For this and for many other reasons, we have a right to inspect cargo heading into Gaza.

And here’s our policy. It’s very simple:  Humanitarian and other goods can go in and weapons and war materiel cannot.
And we do let civilian goods into Gaza.  There is no humanitarian crisis in Gaza.  Each week, an average of ten thousand tons of goods enter Gaza.  There’s no shortage of food. There’s no shortage of medicine.  There’s no shortage of other goods.

On this occasion too, we made several offers – offers to deliver the goods on board the flotilla to Gaza after a security inspection.  Egypt made similar offers.   And these offers were rejected time and again.


So our naval personnel had no choice but to board these vessels.  Now, on five of the vessels, our seamen were not met by any serious violence and as a result, there were no serious injuries aboard those ships.  But on the largest ship, something very different happened.

Our naval personnel, just as they landed on the ship – you can see this in the videos – the first soldier – they were met with a vicious mob. They were stabbed, they were clubbed, they were fired upon.  I talked to some of these soldiers.  One was shot in the stomach, one was shot in the knee. They were going to be killed and they had to act in self-defense.

It is very clear to us that the attackers had prepared their violent action in advance.  They were members of an extremist group that has supported international terrorist organizations and today support the terrorist organization called Hamas.  They brought with them in advance knives, steel rods, other weapons.  They chanted battle cries against the Jews.  You can hear this on the tapes that have been released.

This was not a love boat.  This was a hate boat.  These weren’t pacifists.  These weren’t peace activists.  These were violent supporters of terrorism.

I think that the evidence that the lives of the Israeli seamen were in danger is crystal clear. If you’re a fair-minded observer and you look at those videos, you know this simple truth.  But I regret to say that for many in the international community, no evidence is needed.  Israel is guilty until proven guilty.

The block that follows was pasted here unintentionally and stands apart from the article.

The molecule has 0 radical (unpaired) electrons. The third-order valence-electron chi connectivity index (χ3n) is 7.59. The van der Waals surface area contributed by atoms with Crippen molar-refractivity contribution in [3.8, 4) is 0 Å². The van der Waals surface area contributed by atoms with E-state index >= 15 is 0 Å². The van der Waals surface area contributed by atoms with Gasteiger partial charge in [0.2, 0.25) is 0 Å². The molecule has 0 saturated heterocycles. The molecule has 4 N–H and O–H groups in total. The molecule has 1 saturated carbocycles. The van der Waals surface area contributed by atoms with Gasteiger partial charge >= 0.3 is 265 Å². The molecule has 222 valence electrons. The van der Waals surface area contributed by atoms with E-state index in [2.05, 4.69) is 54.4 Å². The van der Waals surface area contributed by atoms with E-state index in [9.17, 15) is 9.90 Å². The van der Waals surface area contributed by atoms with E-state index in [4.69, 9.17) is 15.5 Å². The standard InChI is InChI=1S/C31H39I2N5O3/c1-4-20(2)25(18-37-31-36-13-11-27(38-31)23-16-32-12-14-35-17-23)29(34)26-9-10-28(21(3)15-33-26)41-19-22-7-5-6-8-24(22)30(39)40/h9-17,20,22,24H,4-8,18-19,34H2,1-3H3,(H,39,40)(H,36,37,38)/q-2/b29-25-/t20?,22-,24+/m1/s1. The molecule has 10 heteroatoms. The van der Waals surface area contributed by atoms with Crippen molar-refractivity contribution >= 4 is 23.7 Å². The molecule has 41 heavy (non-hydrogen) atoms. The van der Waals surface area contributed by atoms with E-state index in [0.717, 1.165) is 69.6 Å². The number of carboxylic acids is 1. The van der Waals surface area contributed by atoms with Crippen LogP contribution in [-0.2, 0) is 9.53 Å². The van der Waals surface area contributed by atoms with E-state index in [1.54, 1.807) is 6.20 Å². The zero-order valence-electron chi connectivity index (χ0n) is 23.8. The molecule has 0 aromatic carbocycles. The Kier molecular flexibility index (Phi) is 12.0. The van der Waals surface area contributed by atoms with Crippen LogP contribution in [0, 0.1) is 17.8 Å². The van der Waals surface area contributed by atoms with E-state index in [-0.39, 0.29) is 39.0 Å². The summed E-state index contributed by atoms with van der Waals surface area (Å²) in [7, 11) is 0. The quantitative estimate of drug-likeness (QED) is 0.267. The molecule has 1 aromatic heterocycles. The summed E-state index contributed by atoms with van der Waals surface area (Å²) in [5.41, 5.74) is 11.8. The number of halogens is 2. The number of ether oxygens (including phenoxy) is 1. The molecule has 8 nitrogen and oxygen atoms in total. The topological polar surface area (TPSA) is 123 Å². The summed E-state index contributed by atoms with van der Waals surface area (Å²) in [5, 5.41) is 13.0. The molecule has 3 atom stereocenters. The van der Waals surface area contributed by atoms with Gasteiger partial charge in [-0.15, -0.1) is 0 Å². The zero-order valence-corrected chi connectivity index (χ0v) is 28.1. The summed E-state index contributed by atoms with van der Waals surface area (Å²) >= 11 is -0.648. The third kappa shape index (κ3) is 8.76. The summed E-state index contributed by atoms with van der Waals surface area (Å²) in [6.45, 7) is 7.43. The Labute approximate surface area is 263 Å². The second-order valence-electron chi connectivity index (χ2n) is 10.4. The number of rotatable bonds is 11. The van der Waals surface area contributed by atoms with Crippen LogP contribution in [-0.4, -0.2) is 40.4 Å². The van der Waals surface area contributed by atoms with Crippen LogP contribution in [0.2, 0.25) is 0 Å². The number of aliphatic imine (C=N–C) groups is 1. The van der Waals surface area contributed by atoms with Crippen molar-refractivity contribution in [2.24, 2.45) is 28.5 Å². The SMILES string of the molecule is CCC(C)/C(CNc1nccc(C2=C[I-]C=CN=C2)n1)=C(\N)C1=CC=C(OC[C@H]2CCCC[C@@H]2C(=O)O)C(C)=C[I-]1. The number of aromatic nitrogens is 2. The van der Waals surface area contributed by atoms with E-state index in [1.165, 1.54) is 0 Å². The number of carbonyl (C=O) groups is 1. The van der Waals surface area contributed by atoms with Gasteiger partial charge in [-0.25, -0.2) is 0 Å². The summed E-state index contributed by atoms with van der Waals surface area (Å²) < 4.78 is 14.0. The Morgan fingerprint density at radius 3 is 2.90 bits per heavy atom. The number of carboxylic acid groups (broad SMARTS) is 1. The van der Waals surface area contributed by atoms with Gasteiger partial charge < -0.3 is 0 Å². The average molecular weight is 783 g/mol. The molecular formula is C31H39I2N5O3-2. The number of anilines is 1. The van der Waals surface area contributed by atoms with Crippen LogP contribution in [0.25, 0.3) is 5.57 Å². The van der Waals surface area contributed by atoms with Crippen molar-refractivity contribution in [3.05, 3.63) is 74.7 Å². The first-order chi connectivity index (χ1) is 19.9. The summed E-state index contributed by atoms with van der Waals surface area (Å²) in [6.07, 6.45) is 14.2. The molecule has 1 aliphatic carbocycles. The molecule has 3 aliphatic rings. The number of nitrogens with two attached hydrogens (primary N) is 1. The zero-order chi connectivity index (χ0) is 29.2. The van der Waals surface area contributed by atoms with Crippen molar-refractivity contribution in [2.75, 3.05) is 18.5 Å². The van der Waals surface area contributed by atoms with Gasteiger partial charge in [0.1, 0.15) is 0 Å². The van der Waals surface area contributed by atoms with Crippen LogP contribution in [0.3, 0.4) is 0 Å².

Once again, Israel is told that it has a right to defend itself but is condemned every time it exercises that right. Now you know that a right that you cannot exercise is meaningless.  And you know that the way we exercise it – under these conditions of duress, under the rocketing of our cities, under the impending killing of our soldiers – you know that we exercise it in a way that is commensurate with any international standard.  I have spoken to leading leaders of the world, and I say the same thing today to the international community: What would you do?  How would you stop thousands of rockets that are destined to attack your cities, your civilians, your children? How would your soldiers behave under similar circumstances?  I think in your hearts, you all know the truth. 

Israel regrets the loss of life.   But we will never apologize for defending ourselves.  Israel has every right to prevent deadly weapons from entering into hostile territory.  And Israeli soldiers have every right to defend their lives and their country.

This may sound like an impossible plea, or an impossible request, or an impossible demand, but I make it anyway: Israel should not be held to a double standard.  The Jewish state has a right to defend itself just like any other state.

Thank you.